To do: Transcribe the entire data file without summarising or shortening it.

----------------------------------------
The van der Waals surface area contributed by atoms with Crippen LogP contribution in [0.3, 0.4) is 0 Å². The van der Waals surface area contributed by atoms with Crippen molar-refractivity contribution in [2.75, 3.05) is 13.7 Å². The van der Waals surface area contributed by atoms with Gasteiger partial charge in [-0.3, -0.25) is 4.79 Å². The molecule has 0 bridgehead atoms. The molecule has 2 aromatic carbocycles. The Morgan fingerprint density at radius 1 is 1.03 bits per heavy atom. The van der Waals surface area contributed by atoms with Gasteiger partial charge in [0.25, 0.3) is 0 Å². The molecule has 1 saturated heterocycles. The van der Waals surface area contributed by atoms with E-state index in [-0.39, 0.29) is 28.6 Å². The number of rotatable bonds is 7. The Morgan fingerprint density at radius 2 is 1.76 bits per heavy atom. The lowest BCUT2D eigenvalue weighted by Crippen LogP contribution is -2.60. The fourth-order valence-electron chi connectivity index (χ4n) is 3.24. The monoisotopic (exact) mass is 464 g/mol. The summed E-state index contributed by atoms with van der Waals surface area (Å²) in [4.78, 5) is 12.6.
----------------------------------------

The van der Waals surface area contributed by atoms with Crippen LogP contribution in [0.3, 0.4) is 0 Å². The van der Waals surface area contributed by atoms with Crippen molar-refractivity contribution in [2.75, 3.05) is 13.7 Å². The van der Waals surface area contributed by atoms with Gasteiger partial charge in [-0.3, -0.25) is 4.79 Å². The molecule has 0 bridgehead atoms. The molecule has 2 aromatic carbocycles. The Morgan fingerprint density at radius 1 is 1.03 bits per heavy atom. The van der Waals surface area contributed by atoms with Gasteiger partial charge in [0.25, 0.3) is 0 Å². The molecule has 1 saturated heterocycles. The van der Waals surface area contributed by atoms with E-state index in [-0.39, 0.29) is 28.6 Å². The number of rotatable bonds is 7. The Morgan fingerprint density at radius 2 is 1.76 bits per heavy atom. The lowest BCUT2D eigenvalue weighted by Crippen LogP contribution is -2.60. The fourth-order valence-electron chi connectivity index (χ4n) is 3.24. The monoisotopic (exact) mass is 464 g/mol. The summed E-state index contributed by atoms with van der Waals surface area (Å²) in [4.78, 5) is 12.6.